A “Notice of Decision-Fully Favorable” means the Administrative Law Judge (ALJ) found the claimant disabled—from the alleged onset date, their disability began through the date of the decision.
A “Notice of Decision—Partially Favorable” means the ALJ made a determination which differs from what the claimant was asking. This generally occurs in two situations: (1) The ALJ finds the claimant disabled, but the disability started at a different later date; or (2) The ALJ finds the claimant disabled, but they have medically improved. In the second scenario, the individual will receive benefits only for what we call a closed period of disability.
The Appeals Council can review any decision made by an ALJ—favorable or unfavorable. While rare, the Appeals Council can find the ALJ made an error and reverse a fully favorable decision. The claimant can submit additional evidence or comment to support the ALJ’s decision. In very limited circumstances, benefits may start during the review process.
ALJs always look at how a claimant’s impairments affect their functioning at work; even if the person is still using illegal drugs or alcohol. Only after the ALJ determines a claimant is disabled, do they look at the effects drug or alcohol abuse has on the individual. ALJs must determine whether the drugs and alcohol were material to the determination of disabled. ALJs look for periods of time when the claimant was not using drugs or alcohol to see how they are functioning. Social Security believes the best evidence of functioning is when the individual has a period of sobriety lasting at least 30 days. If the claimant’s symptoms subsided sufficiently, the ALJ may find that drugs and alcohol were material and conclude the claimant was not disabled.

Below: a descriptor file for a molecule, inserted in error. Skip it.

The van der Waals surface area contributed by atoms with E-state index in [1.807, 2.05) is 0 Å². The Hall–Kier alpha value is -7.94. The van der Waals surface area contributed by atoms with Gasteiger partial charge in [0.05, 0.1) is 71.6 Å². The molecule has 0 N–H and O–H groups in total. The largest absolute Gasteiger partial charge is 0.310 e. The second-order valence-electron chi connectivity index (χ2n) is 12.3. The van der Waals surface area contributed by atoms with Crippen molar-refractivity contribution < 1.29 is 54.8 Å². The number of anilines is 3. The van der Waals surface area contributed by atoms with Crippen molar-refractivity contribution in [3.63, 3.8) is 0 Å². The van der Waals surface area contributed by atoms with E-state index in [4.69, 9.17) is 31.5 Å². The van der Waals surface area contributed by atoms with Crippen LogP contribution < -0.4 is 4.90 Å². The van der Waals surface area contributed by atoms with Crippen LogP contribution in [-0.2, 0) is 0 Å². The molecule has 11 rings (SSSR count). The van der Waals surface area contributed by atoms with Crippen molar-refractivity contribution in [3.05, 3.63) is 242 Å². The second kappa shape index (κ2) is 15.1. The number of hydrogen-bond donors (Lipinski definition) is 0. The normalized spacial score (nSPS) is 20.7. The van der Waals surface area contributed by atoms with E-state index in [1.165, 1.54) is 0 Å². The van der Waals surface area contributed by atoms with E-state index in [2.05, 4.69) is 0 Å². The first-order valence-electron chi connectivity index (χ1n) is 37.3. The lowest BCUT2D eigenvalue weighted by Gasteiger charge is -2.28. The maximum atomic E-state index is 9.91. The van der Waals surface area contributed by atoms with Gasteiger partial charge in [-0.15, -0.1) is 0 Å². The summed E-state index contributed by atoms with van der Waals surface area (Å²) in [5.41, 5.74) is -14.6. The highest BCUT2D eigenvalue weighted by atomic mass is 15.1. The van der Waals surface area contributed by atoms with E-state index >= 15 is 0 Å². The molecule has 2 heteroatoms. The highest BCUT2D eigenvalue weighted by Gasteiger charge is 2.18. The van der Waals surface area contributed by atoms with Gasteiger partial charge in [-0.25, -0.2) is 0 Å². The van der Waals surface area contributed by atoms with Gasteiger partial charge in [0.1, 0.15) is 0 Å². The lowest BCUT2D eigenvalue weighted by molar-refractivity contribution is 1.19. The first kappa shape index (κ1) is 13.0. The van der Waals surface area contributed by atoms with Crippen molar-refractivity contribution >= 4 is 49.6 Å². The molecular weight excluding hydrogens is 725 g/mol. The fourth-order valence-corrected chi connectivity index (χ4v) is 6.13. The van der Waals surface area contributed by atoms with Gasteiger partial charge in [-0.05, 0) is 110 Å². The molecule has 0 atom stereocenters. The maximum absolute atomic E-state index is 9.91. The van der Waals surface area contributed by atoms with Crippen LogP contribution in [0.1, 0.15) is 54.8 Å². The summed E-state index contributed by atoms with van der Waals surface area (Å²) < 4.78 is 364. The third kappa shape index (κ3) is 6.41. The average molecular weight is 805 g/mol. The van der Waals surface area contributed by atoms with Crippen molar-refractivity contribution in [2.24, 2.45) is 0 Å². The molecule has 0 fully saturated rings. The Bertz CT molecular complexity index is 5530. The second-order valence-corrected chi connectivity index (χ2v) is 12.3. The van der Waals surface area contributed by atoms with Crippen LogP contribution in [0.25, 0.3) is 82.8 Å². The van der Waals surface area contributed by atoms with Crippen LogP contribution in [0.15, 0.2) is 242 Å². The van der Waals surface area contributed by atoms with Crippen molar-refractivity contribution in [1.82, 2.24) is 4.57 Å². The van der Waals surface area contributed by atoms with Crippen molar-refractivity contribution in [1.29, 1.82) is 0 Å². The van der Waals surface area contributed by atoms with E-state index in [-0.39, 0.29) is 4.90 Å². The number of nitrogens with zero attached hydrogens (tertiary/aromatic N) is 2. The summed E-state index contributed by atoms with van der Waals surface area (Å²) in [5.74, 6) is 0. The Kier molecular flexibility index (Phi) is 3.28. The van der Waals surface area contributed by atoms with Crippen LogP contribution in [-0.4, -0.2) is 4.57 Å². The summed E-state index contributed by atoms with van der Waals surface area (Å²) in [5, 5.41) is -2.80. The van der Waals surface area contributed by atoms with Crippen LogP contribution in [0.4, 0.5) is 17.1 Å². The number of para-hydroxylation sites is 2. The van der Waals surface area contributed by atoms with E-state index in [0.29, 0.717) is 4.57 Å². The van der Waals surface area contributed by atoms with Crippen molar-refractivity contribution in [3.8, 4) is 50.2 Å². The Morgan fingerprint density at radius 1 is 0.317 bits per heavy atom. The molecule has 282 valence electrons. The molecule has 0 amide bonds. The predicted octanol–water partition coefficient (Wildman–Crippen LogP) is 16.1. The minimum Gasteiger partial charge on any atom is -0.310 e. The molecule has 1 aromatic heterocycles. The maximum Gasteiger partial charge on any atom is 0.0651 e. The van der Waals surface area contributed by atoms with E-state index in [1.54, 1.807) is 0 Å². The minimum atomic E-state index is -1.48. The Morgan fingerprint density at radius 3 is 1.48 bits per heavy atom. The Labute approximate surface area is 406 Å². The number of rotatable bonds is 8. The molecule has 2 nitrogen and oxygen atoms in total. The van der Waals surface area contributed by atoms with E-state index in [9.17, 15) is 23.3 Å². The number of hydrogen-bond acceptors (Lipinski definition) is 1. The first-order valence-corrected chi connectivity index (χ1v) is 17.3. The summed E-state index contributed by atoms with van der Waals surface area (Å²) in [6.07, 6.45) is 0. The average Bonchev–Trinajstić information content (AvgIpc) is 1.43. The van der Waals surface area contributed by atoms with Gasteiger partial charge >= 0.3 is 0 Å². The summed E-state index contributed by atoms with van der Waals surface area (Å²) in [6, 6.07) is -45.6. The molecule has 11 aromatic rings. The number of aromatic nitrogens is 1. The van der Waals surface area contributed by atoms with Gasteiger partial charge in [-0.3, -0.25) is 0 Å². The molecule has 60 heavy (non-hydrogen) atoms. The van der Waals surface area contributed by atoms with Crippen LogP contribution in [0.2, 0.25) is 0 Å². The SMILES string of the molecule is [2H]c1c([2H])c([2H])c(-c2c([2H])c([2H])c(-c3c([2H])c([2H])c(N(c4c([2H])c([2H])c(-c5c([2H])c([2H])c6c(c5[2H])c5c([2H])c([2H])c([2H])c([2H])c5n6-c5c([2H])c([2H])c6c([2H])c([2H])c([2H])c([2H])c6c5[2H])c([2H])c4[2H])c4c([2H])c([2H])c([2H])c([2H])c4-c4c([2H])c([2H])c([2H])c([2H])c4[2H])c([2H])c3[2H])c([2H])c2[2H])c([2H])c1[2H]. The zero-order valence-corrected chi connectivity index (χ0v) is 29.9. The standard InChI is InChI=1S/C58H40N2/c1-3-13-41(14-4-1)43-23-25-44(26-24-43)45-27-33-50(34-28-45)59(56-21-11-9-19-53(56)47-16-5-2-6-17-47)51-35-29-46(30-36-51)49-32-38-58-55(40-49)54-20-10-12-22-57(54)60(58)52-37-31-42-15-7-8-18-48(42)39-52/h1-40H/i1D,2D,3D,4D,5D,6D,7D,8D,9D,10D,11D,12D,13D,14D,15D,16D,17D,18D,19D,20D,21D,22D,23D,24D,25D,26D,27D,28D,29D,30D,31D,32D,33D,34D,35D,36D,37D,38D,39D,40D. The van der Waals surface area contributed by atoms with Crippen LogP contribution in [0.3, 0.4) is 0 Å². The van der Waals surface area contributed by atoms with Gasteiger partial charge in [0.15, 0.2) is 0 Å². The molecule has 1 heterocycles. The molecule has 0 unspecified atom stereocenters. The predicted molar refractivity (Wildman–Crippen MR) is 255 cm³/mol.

For more information on Notice Of Decision Fully Favorable In Texas, a free initial consultation is your next best step. Get the information and legal answers you are seeking by calling (214) 373-3761 today.
Lack of treatment is one of the biggest issues we face with any impairment. Mental impairments, especially, are more difficult to diagnose and can react slowly to medications. Any time you have a mental impairment, the lack of treatment will make it very difficult to prove a case of disability.
Non-disability requirements arise where the individual has applied for Supplemental Security Income (SSI). When an individual files for disability, Social Security asks questions about income and resources. After a judge makes a fully favorable decision in an SSI case or a concurrent case where SSI is involved, the claimant has a follow up appointment at a local office to see if they still meet the income and resources limitations for benefits.
The most frequent reason the Appeals Council remands a case is the residual functional capacity is not supported by evidence. For example, the ALJ has either overlooked a piece of evidence which is important or makes a finding contradictory to another piece of evidence.